Twitter quietly drops Covid-19 misinformation prevention policy

Twitter has quietly ended the enforcement of its policy to stop the spread of Covid-19 misinformation on the site.

The social media platform introduced the policy during the pandemic and used it to remove thousands of misleading tweets as part of efforts to stop the spread of “potentially harmful and misleading information” about Covid-19 and vaccines.

However, a note added to the company’s webpage detailing the policy’s work says that “effective November 23 2022, Twitter is no longer enforcing the Covid-19 misleading information policy”.

The company did not publicly announce the change.

Technology summit in Dublin
Elon Musk is the new owner and chief executive of Twitter (Brian Lawless/PA)

The move will raise new concerns about Elon Musk’s approach to content moderation at the company since his takeover last month.

Mr Musk has said he believes in “absolute free speech” and wanted to reduce content moderation on the site, something critics warned would lead to a spike in abuse, harassment, and other harmful behaviour.

Since taking over the company, the billionaire has also laid off more than half of the platform’s 7,500 staff, which has increased fears about the firm’s ability to successfully moderate the site with substantially reduced staff numbers.

According to a report from Bloomberg, Mr Musk has dramatically reduced the size of the team devoted to tackling child sexual exploitation on the platform.

The report suggests that the team of specialists that review and escalate reports of child sexual exploitation has more been halved.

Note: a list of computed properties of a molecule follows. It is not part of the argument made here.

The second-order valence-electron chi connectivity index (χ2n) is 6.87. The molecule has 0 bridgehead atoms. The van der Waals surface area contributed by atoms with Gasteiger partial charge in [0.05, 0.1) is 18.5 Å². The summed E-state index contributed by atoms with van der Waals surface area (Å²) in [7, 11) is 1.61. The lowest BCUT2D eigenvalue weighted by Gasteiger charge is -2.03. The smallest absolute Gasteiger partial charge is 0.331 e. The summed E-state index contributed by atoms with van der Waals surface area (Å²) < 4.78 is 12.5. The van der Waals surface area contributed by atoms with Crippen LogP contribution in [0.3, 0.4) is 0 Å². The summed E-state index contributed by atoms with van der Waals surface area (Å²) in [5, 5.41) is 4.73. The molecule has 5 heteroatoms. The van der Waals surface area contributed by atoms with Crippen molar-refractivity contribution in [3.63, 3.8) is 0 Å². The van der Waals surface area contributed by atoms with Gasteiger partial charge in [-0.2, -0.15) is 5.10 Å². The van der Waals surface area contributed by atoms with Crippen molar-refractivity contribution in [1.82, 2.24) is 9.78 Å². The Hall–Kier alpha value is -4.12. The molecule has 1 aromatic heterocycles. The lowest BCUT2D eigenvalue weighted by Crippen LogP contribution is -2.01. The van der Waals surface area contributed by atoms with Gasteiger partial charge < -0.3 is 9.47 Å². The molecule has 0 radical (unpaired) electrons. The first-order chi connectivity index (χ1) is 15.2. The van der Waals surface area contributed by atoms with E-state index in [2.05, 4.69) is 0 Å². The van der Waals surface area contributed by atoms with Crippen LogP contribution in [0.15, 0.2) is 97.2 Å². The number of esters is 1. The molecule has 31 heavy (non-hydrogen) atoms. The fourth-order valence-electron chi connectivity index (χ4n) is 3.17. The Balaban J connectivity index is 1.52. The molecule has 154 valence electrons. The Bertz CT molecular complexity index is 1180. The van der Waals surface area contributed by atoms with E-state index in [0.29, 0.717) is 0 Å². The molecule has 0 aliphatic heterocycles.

Last week, Mr Musk tweeted that “removing child exploitation is priority #1”.

The changes are the latest incidents in Mr Musk’s turbulent reign as Twitter boss.

On Monday, he accused Apple of threatening to remove the platform from its app store and claimed the iPhone maker had halted most of its advertising on Twitter.

He criticised the tech giant over its commission on purchases made through Apple’s App Store, and posted a meme suggesting he was willing to “go to war” over the issue.

A number of companies have paused advertising on Twitter amid concerns about Mr Musk’s content moderation plans.

The new Twitter boss has already begun looking for ways to diversify Twitter’s revenue, which is currently almost entirely dependent on advertising.

Mr Musk is hoping to change this by charging a monthly subscription fee for verified status on the platform through the Twitter Blue service, which initially launched earlier this month before being paused after a number of incidents of bad actors paying for verification and then posing as public figures.

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